On a quiet morning two years ago, residents of the Danish town of Jyderup awoke to an unusual sight: a military tank driving down their main street. The tank baffled the Danes at first, but then they laughed and cheered and generally acted as if a circus had come to town. A Turkish artist, Koken Ergun, had organized the stunt to make a point: most Westerners have no idea of what it means to wake up to a coup, with tanks rumbling through the streets, TV stations seized and a sense of fear in the air. Yet it is an all too familiar memory in Turkey, which has experienced four coups in the last 60 years carried out by military commanders who see themselves as guardians of the secular order.
But the world is fast changing and so, too, is Turkey. For the past eight years, a power struggle has been waged in Turkey between the secular establishment backed by the military and the ruling Islamic-rooted Justice and Development Party (AKP), led by Prime Minister Recep Tayyip Erdogan. But although tension has always existed between the two sides, an uneasy truce has kept it in check until now. On Monday, the country awoke to the seismic news that 49 active and retired military officers, including generals and colonels, had been rounded up in dawn raids and taken in for questioning over allegations they had plotted to overthrow Erdogan's government shortly after it took power in 2002. Twenty officers have since been formally arrested, ending years of military immunity from civilian prosecution.
The arrests are being seen as a critical test of how far the government can go in reining in the military's power a goal of Erdogan's party for years. After it came into power, for instance, the party started using European Unioninspired reforms to pave the way for civilian courts to try military staff. The government has also backed a two-year court investigation into allegations that a bizarre alliance of military men, mafia bosses and secularists sought to create social upheaval by plotting to plant bombs and stage assassinations all as a pretext for military intervention. Monday's arrests mark the latest step in these efforts never before have so many military officers been rounded up by civilian prosecutors, let alone such high-ranking ones.
The arrests immediately sparked fears of a reprisal by the military. On Monday evening, I was at a dinner with a group of Kurdish filmmakers all sadly no strangers to being picked up by the police and interrogated at dawn who joked darkly about what the country might wake up to the following morning. "Part of you thinks, 'No way, a coup just isn't possible anymore,'" one of the filmmakers told me. "But there's always a niggling little voice in your head."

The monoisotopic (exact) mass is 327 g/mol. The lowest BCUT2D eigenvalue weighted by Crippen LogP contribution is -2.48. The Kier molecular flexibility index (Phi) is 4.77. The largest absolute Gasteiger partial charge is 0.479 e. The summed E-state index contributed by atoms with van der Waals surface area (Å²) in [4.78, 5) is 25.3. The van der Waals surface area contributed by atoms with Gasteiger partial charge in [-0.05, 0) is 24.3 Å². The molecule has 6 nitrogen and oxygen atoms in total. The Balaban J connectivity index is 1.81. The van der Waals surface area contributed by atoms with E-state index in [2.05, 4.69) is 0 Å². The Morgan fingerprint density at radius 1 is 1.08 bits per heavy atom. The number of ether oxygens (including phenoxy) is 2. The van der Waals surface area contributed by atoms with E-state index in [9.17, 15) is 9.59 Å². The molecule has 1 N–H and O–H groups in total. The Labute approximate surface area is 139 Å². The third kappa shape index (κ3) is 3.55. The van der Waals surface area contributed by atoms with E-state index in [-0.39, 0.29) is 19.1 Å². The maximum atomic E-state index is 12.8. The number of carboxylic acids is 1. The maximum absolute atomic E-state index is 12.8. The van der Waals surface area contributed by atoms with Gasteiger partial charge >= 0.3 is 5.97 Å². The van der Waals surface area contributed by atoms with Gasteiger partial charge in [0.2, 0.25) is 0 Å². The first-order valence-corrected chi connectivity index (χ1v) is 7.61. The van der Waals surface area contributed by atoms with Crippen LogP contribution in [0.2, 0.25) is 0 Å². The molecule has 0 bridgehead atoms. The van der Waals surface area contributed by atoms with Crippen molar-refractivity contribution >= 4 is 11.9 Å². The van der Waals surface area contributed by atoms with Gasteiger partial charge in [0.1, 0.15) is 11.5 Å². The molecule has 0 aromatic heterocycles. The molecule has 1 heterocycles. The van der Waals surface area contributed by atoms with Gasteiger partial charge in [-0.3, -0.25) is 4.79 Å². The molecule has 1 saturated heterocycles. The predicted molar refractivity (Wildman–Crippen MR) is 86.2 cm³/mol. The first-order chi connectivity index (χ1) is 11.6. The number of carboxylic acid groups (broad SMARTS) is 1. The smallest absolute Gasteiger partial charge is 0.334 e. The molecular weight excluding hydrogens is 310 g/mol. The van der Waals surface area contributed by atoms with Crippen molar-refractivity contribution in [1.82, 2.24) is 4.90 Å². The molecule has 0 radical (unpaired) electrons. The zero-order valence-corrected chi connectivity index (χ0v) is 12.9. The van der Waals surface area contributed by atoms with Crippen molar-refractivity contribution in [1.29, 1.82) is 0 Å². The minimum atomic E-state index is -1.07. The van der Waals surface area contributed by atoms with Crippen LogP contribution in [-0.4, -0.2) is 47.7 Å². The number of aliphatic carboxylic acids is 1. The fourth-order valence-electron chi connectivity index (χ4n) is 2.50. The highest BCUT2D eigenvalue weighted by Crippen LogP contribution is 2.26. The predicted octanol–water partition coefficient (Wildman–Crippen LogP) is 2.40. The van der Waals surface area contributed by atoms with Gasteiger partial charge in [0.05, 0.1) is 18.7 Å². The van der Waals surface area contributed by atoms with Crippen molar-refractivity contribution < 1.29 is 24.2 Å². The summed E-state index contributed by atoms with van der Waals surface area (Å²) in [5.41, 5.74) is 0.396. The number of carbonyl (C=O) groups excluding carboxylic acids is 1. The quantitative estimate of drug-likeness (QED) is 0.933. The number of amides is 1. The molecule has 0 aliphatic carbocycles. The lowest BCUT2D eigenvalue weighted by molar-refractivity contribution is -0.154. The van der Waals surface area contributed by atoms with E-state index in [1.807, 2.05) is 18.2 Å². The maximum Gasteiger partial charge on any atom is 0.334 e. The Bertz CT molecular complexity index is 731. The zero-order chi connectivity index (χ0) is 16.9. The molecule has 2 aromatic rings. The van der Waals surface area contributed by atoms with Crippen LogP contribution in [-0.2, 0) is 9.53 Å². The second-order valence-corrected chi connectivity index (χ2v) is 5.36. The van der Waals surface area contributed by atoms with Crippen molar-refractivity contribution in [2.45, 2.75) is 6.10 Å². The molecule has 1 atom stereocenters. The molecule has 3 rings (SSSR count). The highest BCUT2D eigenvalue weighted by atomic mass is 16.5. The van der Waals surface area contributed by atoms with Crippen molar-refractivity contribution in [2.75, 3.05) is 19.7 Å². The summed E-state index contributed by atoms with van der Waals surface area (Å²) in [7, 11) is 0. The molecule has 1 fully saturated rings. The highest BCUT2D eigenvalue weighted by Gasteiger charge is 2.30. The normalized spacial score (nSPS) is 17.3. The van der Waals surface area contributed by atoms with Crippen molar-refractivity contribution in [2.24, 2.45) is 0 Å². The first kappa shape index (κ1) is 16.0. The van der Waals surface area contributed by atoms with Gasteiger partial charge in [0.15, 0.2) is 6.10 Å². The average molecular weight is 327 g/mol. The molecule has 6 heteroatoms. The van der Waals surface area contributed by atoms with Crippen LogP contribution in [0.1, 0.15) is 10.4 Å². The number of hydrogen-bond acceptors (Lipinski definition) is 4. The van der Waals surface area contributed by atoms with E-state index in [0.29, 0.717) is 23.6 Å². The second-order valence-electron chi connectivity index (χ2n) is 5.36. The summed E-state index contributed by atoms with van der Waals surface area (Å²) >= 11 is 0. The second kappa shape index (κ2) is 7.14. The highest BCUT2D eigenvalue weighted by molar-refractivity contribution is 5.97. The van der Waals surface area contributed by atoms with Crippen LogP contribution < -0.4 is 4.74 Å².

And yet, Turkey has remained calm this week. Although the army's chief of staff, Ilker Basbug, denounced the allegations, he also held meetings with Erdogan and President Abdullah Gul to discuss the arrests and said coups "are a thing of the past." The country's generals have also all returned to their posts without incident. "If 49 people at the head of Turkey's founding institution can become the object of an investigation, this means Turkey has crossed a historic threshold," says Cengiz Candar, a political commentator for the Radikal newspaper in Istanbul. "This is a catharsis."
However, that doesn't mean the power struggle is over or that tensions have subsided. The exact nature of the alleged evidence against the officers, for example, has yet to be made public. And it's unclear how the military will respond if the former heads of the air force and navy both of whom appeared in an Istanbul court Thursday to testify to their involvement in the alleged coup plot are arrested pending trial. "Turkey is clearly in uncharted territory now and it is very difficult to predict how this crisis could evolve," Wolfango Piccoli, an analyst for the London-based think tank Eurasia Group, wrote in a report on Wednesday.
The situation is further complicated by questions surrounding the motivations of the AKP. Erdogan has yet to answer critics who say that the government's two-year investigation into the other suspected plotters is partially aimed at settling old political scores against secularist journalists and government opponents who have been rounded up in recent months. "This government has done nothing in the name of democratization except to rein in the military. That's why I see this process not as one of democratization but of substituting military tutelage with a form of civilian tutelage," says Cuneyt Ulsever, a liberal columnist for the Hurriyet daily newspaper. The AKP has also controversially shelved plans to broaden Kurdish rights, introduce a more democratic constitution and complete a comprehensive overhaul of the justice system that would make it less vulnerable to intervention, both military and political.
The sight of generals in police custody may be momentous to many Turks, but if the government is serious about democratic reforms, it will need to do a lot more to win over its skeptics.